How Computers Brought Stories to Life: A Brief History of Pixar
While it might be very common to see these days, digital imagery creating animated movies with three dimensional characters has not always been so prominent. While animation itself has quite a rich history, computer generated imagery is relatively new to movie creation. The pioneer of this technology and the catalyst to some of the most beloved children’s movies of the past 17 years is Pixar Studios.
Pixar itself has been rather successful since its first release, and continues to be a name to beat within the animation field. This began with a dream and a plan to revolutionize the way people could see animation. From their conception to their future as a company, there is quite a lot to know about this California based studio.
For starters, Pixar was not always known by this name. They were originally called the Graphics Group and they were subsidiaries of Lucasfilm. Lucasfilm was the name behind the popular Star Wars franchise, and, as such, Graphics Group was founded back in 1979. After many successful entries into specific films like Star Trek II and another in Young Sherlock Holmes, the team set out to become their own corporation with financial backing from Steve Jobs of Apple.
Pixar Was Born
So in 1986, Pixar was born and they began with the help of the impressive animation innovations of their president, Dr. Edwin Catmull. Initially film was not their primary selling point, but imaging software and computers that were used primarily in medical facilities and throughout government agencies. This was not very successful, though. And shortly into the 1990s, they turned towards developing commercials and other media projects.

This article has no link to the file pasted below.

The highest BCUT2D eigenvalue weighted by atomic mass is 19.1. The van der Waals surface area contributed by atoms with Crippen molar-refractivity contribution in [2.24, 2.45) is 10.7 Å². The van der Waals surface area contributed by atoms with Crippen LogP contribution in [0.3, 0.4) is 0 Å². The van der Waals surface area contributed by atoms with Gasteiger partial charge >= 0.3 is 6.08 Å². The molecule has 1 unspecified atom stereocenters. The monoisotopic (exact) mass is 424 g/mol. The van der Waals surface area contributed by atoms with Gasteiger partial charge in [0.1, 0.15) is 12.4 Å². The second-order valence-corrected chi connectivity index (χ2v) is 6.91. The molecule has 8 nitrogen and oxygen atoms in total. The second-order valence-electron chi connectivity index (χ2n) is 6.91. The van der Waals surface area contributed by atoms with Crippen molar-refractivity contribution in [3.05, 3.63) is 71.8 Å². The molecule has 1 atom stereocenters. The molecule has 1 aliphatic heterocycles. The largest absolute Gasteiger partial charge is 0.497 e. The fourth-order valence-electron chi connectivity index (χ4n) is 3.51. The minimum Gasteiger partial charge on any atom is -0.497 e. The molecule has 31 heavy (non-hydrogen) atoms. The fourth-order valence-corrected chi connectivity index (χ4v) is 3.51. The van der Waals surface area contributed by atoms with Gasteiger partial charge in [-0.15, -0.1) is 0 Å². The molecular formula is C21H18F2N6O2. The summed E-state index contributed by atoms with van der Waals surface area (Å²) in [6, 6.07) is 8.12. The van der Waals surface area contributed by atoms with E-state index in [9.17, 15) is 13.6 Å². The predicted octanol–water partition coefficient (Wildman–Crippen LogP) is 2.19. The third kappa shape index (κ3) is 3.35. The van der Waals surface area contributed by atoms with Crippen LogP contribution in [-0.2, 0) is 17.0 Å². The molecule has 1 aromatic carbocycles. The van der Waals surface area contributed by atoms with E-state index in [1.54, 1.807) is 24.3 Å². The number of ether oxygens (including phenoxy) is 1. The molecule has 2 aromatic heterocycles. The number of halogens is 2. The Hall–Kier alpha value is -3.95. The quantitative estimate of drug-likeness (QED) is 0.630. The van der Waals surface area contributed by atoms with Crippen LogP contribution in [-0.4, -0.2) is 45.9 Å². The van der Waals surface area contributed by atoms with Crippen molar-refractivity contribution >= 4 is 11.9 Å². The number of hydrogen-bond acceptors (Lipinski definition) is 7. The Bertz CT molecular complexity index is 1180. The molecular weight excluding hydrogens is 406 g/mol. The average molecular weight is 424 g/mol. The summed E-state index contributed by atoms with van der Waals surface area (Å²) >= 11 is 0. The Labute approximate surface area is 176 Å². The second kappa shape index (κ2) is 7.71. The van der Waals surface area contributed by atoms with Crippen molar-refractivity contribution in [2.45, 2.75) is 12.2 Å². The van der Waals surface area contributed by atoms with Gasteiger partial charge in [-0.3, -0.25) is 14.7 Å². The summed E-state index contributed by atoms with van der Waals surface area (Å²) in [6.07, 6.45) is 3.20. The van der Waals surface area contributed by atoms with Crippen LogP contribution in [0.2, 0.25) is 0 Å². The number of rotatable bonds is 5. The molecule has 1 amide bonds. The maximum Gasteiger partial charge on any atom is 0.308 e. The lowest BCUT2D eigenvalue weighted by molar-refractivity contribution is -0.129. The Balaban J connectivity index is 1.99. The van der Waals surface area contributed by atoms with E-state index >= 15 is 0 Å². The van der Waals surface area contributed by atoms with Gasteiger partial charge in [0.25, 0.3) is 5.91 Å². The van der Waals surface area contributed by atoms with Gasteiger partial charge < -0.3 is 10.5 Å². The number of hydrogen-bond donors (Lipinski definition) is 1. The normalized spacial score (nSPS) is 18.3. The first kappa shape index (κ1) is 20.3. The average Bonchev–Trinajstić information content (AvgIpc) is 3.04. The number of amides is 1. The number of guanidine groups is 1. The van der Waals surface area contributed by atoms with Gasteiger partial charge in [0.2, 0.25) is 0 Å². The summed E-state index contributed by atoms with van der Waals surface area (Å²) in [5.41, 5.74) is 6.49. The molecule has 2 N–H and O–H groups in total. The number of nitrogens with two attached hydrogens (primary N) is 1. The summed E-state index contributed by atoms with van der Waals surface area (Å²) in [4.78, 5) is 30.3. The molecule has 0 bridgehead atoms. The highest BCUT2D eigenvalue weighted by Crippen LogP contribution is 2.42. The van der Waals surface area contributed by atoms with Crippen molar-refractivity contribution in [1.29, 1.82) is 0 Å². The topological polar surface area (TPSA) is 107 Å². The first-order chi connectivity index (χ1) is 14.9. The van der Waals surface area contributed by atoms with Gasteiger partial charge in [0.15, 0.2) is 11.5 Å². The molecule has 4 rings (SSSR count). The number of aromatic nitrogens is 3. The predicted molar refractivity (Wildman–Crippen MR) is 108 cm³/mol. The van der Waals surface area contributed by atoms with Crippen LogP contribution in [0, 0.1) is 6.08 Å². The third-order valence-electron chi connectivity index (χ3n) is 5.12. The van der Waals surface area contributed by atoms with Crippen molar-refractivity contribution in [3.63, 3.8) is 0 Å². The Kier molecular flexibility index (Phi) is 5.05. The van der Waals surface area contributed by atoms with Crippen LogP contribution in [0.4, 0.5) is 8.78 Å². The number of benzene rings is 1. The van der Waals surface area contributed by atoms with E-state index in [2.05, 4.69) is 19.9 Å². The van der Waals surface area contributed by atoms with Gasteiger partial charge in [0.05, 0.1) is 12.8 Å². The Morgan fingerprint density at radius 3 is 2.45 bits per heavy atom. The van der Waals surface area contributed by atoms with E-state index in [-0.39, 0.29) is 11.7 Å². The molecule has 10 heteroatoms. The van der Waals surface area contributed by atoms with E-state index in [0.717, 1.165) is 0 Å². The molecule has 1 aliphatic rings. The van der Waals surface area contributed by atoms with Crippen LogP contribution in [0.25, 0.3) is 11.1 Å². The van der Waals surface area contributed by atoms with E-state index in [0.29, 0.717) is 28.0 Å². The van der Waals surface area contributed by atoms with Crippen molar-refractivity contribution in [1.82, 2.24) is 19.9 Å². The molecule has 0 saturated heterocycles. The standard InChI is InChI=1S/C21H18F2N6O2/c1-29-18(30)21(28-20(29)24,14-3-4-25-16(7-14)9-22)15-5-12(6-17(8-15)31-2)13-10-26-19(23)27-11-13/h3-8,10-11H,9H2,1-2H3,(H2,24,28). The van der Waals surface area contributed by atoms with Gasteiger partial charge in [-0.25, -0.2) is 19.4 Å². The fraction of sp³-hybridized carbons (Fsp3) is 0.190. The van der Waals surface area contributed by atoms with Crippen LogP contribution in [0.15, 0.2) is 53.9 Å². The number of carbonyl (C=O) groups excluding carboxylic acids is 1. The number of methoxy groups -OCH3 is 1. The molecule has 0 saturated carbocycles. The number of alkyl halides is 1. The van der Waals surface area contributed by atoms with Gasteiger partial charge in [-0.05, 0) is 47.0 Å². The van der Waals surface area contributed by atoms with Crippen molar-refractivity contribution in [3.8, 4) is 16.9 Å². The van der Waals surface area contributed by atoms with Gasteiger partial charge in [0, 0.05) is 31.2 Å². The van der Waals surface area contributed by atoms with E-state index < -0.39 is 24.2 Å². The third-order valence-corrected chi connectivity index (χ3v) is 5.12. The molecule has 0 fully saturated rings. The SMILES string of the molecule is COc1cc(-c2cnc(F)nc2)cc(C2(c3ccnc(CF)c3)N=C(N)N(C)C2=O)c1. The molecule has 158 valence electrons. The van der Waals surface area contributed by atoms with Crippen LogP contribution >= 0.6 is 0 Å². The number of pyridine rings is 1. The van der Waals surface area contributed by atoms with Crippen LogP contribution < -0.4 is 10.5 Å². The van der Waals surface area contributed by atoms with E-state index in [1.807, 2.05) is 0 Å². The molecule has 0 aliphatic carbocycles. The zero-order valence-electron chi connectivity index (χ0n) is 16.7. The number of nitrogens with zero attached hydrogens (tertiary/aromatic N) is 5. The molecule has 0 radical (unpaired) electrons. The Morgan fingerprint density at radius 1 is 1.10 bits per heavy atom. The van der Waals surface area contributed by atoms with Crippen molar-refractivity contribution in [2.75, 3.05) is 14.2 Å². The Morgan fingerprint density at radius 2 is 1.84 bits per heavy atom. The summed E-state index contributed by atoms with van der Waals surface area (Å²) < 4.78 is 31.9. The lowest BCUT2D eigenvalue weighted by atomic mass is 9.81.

The Release of Toy Story
1995 was the biggest break Pixar ever had, and they have been a household name since this year. Their first motion picture, Toy Story, was released. This film would gross more than $350 million across the globe, and immediately a new partnership with Disney would ensure a second Toy Story film and a bit of creative space to work out new ideas into full length films as well.
Since their initial breakthrough with Toy Story, Disney Pixar Studios have released 12 other full length motion pictures. Two of these were sequels to Toy Story, while others experienced high levels of success in their own rights. Finding Nemo and Up were two motion pictures Pixar created that are featured along with Toy Story 3 in the top 50 highest grossing movies of all time. Every one of the 13 Pixar movies are represented on the top 50 list for highest grossing animated films.
Pixar is a company that has come up from the hope of something greater in animation, and have achieved unrivaled success in this venture. Nearly all of their films feature small details that allude to the movie that started it all—Toy Story. Some examples include: Lighting McQueen’s number in Cars is 95 (the year Toy Story was released), a Jesse doll from Toy Story 2 is in Boo’s room at the end of Monsters Inc., and Wall-E has action figures in his house of both Hamm and Rex from all three Toy Story films.